Two Guatemalan teenagers were severely injured after falling off the border wall separating the United States and Mexico.
A group of six illegal aliens, all from Guatemala, tried to scale the 18-foot border wall east of the San Luis Port of Entry in Arizona on Dec. 10.
But while climbing, a 14-year-old who was traveling with her mother fell and sustained a serious back injury, according to the Customs and Border Protection.
Another teen, an unaccompanied 17-year-old girl, also fell off the wall and was left with an ankle injury.
“The only legal and safe method of entry into the United States is through a designated port of entry,” said Yuma Sector Acting Chief Patrol Agent Carl Landrum said in a statement.
“People entering our country illegally, at places other than designated ports of entry, put themselves and their families in dangerous situations that could result in significant injury or even death,” he said.
Yuma Station Border Patrol agents soon arrived on the scene and called for emergency medics, who took the girls away on backboards.
The younger teen was taken to Yuma Regional Medical Center and later airlifted to a hospital in Phoenix. Her injuries were described as several broken vertebrae by the Arizona Republic. The older teen was treated for her injuries and later released.
The injuries and a recent death that came from crossing into the United States followed a migrant mother getting impaled after falling from the border wall.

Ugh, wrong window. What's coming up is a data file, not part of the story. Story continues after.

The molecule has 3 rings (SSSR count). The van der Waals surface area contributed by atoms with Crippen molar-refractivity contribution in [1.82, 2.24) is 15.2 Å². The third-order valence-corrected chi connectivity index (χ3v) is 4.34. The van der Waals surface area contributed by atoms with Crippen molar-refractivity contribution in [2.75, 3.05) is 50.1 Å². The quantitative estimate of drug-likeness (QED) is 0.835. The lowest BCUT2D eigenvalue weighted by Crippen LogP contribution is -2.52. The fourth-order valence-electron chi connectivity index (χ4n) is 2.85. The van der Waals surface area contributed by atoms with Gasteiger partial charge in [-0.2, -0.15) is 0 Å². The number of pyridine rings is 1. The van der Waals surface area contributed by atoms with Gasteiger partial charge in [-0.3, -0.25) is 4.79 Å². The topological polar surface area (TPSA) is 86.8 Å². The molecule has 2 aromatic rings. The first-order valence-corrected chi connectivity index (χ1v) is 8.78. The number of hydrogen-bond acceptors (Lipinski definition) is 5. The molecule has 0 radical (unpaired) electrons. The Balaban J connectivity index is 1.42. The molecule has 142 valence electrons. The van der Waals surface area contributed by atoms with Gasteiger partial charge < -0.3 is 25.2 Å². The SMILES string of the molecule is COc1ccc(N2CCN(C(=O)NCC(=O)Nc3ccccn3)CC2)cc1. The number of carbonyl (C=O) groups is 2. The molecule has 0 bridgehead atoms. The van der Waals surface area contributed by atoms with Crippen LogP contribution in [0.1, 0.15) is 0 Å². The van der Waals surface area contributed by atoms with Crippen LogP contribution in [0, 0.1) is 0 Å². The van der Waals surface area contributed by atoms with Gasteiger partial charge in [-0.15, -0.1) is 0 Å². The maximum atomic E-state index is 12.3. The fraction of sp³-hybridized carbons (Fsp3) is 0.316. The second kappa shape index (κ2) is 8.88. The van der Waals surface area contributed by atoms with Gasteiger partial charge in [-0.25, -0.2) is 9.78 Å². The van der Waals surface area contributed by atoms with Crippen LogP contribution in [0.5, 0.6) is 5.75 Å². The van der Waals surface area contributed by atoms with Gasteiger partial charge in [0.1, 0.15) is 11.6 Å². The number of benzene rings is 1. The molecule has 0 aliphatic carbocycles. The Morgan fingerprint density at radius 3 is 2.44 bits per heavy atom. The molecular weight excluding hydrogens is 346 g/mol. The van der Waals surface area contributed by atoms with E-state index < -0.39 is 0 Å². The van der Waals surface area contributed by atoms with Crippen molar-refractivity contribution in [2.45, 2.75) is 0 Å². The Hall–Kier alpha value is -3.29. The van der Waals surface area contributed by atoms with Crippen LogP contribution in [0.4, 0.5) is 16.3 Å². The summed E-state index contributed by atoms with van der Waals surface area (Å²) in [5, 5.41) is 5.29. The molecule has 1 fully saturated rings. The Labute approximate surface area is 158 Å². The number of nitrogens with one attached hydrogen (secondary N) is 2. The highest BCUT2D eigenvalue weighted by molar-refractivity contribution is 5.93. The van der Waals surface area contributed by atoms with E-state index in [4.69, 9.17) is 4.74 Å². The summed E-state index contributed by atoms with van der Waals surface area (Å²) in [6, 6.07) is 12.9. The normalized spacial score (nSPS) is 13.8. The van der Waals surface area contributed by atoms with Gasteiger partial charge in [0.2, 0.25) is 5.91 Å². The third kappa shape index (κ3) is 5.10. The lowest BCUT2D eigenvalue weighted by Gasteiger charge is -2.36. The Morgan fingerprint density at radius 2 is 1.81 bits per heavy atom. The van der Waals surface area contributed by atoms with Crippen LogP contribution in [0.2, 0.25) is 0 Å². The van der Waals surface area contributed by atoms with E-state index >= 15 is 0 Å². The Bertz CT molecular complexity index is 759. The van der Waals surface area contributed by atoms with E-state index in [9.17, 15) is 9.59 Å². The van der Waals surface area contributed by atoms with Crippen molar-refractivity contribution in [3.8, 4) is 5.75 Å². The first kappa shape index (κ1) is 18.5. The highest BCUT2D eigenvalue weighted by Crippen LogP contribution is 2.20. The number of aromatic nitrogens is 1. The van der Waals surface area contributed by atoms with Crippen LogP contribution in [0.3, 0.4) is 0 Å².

The 26-year-old, also a Guatemalan, tried to enter the country near the San Ysidro Port of Entry in California.
But she tried to climb a portion of the wall that was undergoing construction, and when she fell she was impaled on a piece of rebar.
Border Patrol and San Diego Fire-Rescue Department officials responded to provide emergency services to the woman. Her injuries were described as nonlife-threatening.
A photo released by the Border Patrol showed her lying in the dirt, with some blood visible.
“Entering our country illegally, particularly over our walls is not only dangerous, but also very foolish,” San Diego’s chief Border Patrol agent, Rodney Scott, wrote in a statement. “This woman placed her own life and her children’s lives in peril. She could have easily died if not for the quick response by our agents and EMS.”
Vincent Dulesky, the special operations supervisor for Border Patrol in Yuma, told the Arizona Republic that agents have seen an increase of border wall- and fence-related injuries.
“When the smugglers force them to go over something they don’t want to go over. They’re going to get hurt eventually,” he said. “We’re seeing a ton of injuries. Anywhere from lacerations to broken legs, broken ankles, broken hips. These all require hospitalization.”